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ELA G4:M3A

Simple Machines: Force and Motion

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The Foundational Reading and Language Standards Resources Package for Grades 3–5

Use this guide to build additional literacy blocks alongside the module lessons.

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In this module, students engage in reading, writing, listening, and speaking to build knowledge of simple machines and how they impact force, effort, and work. Students begin by reading some basic informational text. They then read out loud and perform a short Readers Theater (written for classroom use) about simple machines in order to continue building background knowledge about simple machines while also learning the structural elements of drama and practicing reading fluently.

In Unit 2, students examine an extended science text, Simple Machines: Forces in Action (870L), which gives them a chance to examine the structure and text features, as well as analyze concepts in scientific writing. Several sections of this science text will be structured as close reading experiences. Students also will write routinely to explain how various simple machines work. They then will develop deeper expertise by working in small groups to read more about specific simple machines (inclined plane, levers, pulleys, etc.) as well as reading and conducting a series of science experiments using simple machines. They will synthesize their findings from the experiments by writing scientific conclusion statements. To appreciate just how prevalent simple machines are in daily life, students will conduct a simple machine “inventory” at home and school.

In Unit 3, students will continue to learn about simple machines, and will write an opinion about simple machines in an editorial to be submitted to a fictitious engineering magazine. They will explain what simple machines are and then form an opinion about which simple machine benefits people the most in their everyday lives. This performance task centers on ELA CCLS RI.4.1, RI.4.3, W.4.1, W.4.4, W.4.5, W.4.7, W.4.9, and L.4.3.

Week-at-a-Glance

Each module is approximately 8 weeks of instruction broken into 3 units. The "week at a glance" chart in the curriculum map gives the big picture, breaking down the module into a detailed week-by-week view. It shows how the module unfolds, the focus of each week of instruction, and where the six assessments and the performance task occur.

Big Ideas & Guiding Questions

  • How do simple machines impact our lives?
  • How do readers and writers form and support opinions?
  • Simple machines impact force, effort, and work.

Content Connections

This module is designed to address English Language Arts standards. However, the module intentionally incorporates Social Studies and Science content that may align to additional teaching during other parts of the day. These intentional connections are described below.

Science Learning Standard 4: The Physical Setting

  • Students will understand and apply scientific concepts, principles, and theories pertaining to the physical setting and living environment and recognize the historical development of ideas in science. 

Key Idea 5

  • Energy and matter interact through forces that result in changes in motion.

Performance Indicator 5.1

  • Describe the effects of common forces (pushes and pulls) of objects, such as those caused by gravity, magnetism, and mechanical forces.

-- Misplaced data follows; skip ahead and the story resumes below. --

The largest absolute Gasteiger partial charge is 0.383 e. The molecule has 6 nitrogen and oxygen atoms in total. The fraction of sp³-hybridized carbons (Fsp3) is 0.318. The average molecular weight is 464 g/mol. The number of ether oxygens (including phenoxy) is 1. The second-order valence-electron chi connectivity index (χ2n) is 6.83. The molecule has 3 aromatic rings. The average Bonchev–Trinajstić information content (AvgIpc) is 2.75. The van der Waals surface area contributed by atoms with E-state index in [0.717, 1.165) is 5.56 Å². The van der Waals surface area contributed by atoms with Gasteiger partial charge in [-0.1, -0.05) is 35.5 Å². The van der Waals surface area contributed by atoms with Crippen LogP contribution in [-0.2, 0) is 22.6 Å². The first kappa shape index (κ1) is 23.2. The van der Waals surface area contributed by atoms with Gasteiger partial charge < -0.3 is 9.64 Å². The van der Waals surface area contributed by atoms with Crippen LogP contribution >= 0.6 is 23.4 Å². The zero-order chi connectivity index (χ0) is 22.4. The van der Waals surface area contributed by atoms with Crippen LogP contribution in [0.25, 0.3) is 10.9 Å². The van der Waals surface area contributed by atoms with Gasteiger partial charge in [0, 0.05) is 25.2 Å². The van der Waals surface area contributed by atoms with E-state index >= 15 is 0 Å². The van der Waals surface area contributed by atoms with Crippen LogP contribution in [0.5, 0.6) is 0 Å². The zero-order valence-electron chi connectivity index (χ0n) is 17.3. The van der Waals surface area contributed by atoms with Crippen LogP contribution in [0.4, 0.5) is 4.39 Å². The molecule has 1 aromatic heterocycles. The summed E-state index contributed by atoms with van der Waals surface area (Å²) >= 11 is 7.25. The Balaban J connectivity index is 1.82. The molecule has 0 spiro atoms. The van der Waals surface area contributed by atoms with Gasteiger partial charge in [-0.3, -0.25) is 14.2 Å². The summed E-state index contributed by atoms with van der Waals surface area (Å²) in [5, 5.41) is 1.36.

Texts

Texts to Buy

Texts that need to be procured. Please download the Trade Book List for procurement guidance.


Cover Text Quantity ISBNs
Take a Quick Bow!
by Pamela Marx
Teacher copy only
ISBN: 978-1596470835, 1596470836
Simple Machines: Forces in Action, Do It Yourself series
by Buffy Silverman
One per student
ISBN: 978-1432923174, 143292317X

Texts included in the module

Texts that are included in the lesson materials.

Cover Text Quantity Publisher
"Who Cares about Polar Bears?”
by Expeditionary Learning
No More Junk in Our Schools
by Expeditionary Learning

Outcomes

CCS Standards: Reading—LiteratureLong-Term Learning Targets
  • RL.4.1. Refer to details and examples in a text when explaining what the text says explicitly and when drawing inferences from the text.
  • I can explain what a text says using specific details from the text.

• RL.4.5. Explain major differences between poems, drama, and prose, and refer to the structural elements of poems (e.g., verse, rhythm, meter) and drama (e.g., casts of characters, settings, descriptions, dialogue, stage directions) when writing or speaking about a text.

  • I can use literary terms to describe parts of a drama. 
  • I can describe the differences in structure of drama.
CCS Standards: Reading—Informational TextLong-Term Learning Targets
  • RI.4.1. Refer to details and examples in a text when explaining what the text says explicitly and when drawing inferences from the text.
  • I can explain what a text says using specific details from the text.
  • I can make inferences using specific details from the text.
  • RI.4.2. Determine the main idea of a text and explain how it is supported by key details; summarize the text.
  • I can determine the main idea using specific details from the text.
  • RI.4.3. Explain events, procedures, ideas, or concepts in a historical, scientific, or technical text, including what happened and why, based on specific information in the text.
  • I can explain the main points in a historical, scientific, or technical text, using specific details in the text.

• RI.4.4. Determine the meaning of general academic and domain-specific words or phrases in a text relevant to a grade 4 topic or subject area.

  • I can determine the meaning of academic words or phrases in an informational text.
  • I can determine the meaning of content words or phrases in an informational text.

• RI.4.5. Describe the overall structure (e.g., chronology, comparison, cause/effect, problem/solution) of events, ideas, concepts, or information in a text or part of a text.

• I can describe the organizational structure in informational text (chronology).

CCS Standards: Reading—Foundational SkillsLong-Term Learning Targets
  • RF.4.3. Know and apply grade-level phonics and word analysis skills in decoding words.

     a.  Use combined knowledge of all letter-sound correspondences, syllabication patterns, and morphology (e.g., roots and affixes) to read accurately unfamiliar multisyllabic words in context and out of context.